As I mentioned, I will return to the importance of architecture and design again, but it is worth emphasizing once more here the necessity of such biases and limits. Robots make it particularly apparent that behavior depends not only on computational capacities but also on other system attributes, such as physical capacities. Digital manipulation, such as typing or playing the flute, is just not an option for either a smartphone or a snake, however intelligent. Motivations are similar. Unless we design a system to have anthropomorphic goals, social perception, and social behavior capacities, we are not going to see it learning to produce anthropomorphic social behavior, such as seeking to dominate conversations, corporations, or countries. If corporations do show these characteristics, it is because of the expression of the human components of their organization, and also because of the undisciplined, evolutionary means by which they accrete size and power. From this example we can see that it is possible for an AI system—at the very least by the List and Pettit (2011) argument—to express superintelligence, which implies that such intelligent systems should be regulated to avoid this.
The concept of superintelligence itself is not ludicrous; it is clear that systems that learn to learn can and do experience exponential growth. The mistake made by futurists concerned with superintelligence is to think that this situation is only a possible future
From the above I conclude that the problem of superintelligence is real but not special to AI; it is, rather, one our cultures already face. AI is, however, now a contributing factor to our capacity to excel, but this may also lead us to learn to better self-regulate—that is, govern—as it has several times in the past (Milanovic, 2016; Scheidel, 2017). Even were AGI to be true and the biological metaphor of AI competing by natural selection to be sound, there is no real reason to believe that we would be extinguished by AI. We have not extinguished the many species (particularly microbial) on which we ourselves directly depend. Considering unintended consequences of the exponentially increasing intelligence of our entire socio-technical system (rather than AI on its own) does, however, lead us to more substantial concerns.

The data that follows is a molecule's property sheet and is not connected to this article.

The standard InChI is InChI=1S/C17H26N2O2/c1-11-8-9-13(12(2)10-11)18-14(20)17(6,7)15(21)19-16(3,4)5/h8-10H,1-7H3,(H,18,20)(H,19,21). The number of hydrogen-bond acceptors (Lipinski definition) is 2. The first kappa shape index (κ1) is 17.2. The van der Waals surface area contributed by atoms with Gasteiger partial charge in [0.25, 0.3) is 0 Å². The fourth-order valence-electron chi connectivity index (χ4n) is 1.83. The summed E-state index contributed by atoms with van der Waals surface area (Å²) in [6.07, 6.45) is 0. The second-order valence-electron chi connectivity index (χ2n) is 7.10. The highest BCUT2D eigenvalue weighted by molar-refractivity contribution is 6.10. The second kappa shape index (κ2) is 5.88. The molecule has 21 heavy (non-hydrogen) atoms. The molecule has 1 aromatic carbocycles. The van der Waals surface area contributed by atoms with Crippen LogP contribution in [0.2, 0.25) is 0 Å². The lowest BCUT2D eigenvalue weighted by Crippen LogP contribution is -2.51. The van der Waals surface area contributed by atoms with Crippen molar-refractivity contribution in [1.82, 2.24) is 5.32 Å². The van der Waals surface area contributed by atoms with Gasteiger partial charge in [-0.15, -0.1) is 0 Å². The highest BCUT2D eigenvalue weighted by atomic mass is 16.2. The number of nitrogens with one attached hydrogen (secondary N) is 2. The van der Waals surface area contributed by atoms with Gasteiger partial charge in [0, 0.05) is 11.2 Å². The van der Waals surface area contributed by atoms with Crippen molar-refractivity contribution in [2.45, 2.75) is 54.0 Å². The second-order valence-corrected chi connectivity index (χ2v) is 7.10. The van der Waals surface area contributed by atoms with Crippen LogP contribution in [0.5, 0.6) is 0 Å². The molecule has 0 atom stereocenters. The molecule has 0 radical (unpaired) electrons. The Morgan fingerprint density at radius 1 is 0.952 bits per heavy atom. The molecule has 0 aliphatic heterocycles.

Inequality and Employment
For centuries there have been significant concerns about the displacement of workers by technology (Autor, 2015). There is no question that new technologies do disrupt communities, families, and lives, but also that historically the majority of this disruption has been for the better (Pinker, 2012). In general, lifespans are longer and infant mortality lower than ever before, and these indicators are good measures of contentedness in humans, as low infant mortality in particular is well associated with political stability (King and Zeng, 2001).
However, some disruption does lead to political upheaval, and has been recently hypothesized to associate with the rise of AI. Income (and presumably wealth) inequality is highly correlated with political polarization (McCarty et al., 2016). Political polarization is defined by the inability of political parties to cooperate in democratic governance, but periods of polarization are also characterized by increases in identity politics and political extremism. Political polarization and income inequality covary but either can lead the other; the causal factors underlying the relationship are not well understood (Stewart et al., 2018). What is known is that the last time these measures were as high as they are now (at least in the OECD) was immediately before and after World War I. Unfortunately, it took decades of policy innovation, a global financial crisis, and a second world war before inequality and polarization were radically reduced and stabilized in the period 1945–78 (Scheidel, 2017), though note that in some countries such as the USA and UK the second shock of the financial crisis was enough.